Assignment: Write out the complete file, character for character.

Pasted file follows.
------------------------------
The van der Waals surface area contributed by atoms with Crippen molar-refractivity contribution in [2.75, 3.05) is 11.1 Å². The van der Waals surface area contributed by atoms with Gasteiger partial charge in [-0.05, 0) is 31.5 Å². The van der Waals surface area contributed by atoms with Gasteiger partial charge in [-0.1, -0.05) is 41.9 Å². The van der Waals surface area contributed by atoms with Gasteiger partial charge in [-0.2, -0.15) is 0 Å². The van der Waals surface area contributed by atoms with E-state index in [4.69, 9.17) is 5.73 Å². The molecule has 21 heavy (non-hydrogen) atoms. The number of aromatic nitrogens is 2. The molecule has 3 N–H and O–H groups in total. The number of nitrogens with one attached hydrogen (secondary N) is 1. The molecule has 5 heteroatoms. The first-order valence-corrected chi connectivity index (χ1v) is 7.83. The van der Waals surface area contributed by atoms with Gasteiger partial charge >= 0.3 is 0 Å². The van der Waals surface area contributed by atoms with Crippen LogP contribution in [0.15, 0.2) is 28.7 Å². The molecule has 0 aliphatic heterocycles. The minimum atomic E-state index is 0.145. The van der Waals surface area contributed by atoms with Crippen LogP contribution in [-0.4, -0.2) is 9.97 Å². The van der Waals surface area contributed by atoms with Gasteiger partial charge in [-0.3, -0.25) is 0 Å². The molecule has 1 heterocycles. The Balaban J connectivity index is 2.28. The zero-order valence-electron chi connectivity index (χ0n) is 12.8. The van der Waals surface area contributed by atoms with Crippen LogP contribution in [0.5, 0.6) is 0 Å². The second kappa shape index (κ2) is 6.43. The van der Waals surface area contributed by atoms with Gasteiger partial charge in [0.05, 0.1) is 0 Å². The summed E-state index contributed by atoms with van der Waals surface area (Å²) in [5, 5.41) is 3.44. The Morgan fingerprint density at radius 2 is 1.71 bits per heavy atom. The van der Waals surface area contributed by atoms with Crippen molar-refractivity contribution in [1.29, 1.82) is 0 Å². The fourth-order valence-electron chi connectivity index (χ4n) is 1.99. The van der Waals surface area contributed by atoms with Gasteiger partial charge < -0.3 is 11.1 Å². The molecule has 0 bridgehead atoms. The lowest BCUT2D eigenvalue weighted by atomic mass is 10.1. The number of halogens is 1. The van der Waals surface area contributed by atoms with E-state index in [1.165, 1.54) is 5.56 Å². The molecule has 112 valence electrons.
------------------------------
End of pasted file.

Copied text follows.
The van der Waals surface area contributed by atoms with Crippen molar-refractivity contribution in [2.75, 3.05) is 11.1 Å². The van der Waals surface area contributed by atoms with Gasteiger partial charge in [-0.05, 0) is 31.5 Å². The van der Waals surface area contributed by atoms with Gasteiger partial charge in [-0.1, -0.05) is 41.9 Å². The van der Waals surface area contributed by atoms with Gasteiger partial charge in [-0.2, -0.15) is 0 Å². The van der Waals surface area contributed by atoms with E-state index in [4.69, 9.17) is 5.73 Å². The molecule has 21 heavy (non-hydrogen) atoms. The number of aromatic nitrogens is 2. The molecule has 3 N–H and O–H groups in total. The number of nitrogens with one attached hydrogen (secondary N) is 1. The molecule has 5 heteroatoms. The first-order valence-corrected chi connectivity index (χ1v) is 7.83. The van der Waals surface area contributed by atoms with Gasteiger partial charge >= 0.3 is 0 Å². The van der Waals surface area contributed by atoms with Crippen LogP contribution in [0.15, 0.2) is 28.7 Å². The molecule has 0 aliphatic heterocycles. The minimum atomic E-state index is 0.145. The van der Waals surface area contributed by atoms with Crippen LogP contribution in [-0.4, -0.2) is 9.97 Å². The van der Waals surface area contributed by atoms with Gasteiger partial charge in [-0.3, -0.25) is 0 Å². The molecule has 1 heterocycles. The Balaban J connectivity index is 2.28. The zero-order valence-electron chi connectivity index (χ0n) is 12.8. The van der Waals surface area contributed by atoms with Crippen LogP contribution in [0.5, 0.6) is 0 Å². The second kappa shape index (κ2) is 6.43. The van der Waals surface area contributed by atoms with Gasteiger partial charge in [0.05, 0.1) is 0 Å². The summed E-state index contributed by atoms with van der Waals surface area (Å²) in [5, 5.41) is 3.44. The Morgan fingerprint density at radius 2 is 1.71 bits per heavy atom. The van der Waals surface area contributed by atoms with Crippen molar-refractivity contribution in [1.29, 1.82) is 0 Å². The fourth-order valence-electron chi connectivity index (χ4n) is 1.99. The van der Waals surface area contributed by atoms with Gasteiger partial charge < -0.3 is 11.1 Å². The molecule has 0 bridgehead atoms. The lowest BCUT2D eigenvalue weighted by atomic mass is 10.1. The number of halogens is 1. The van der Waals surface area contributed by atoms with E-state index in [1.165, 1.54) is 5.56 Å². The molecule has 112 valence electrons.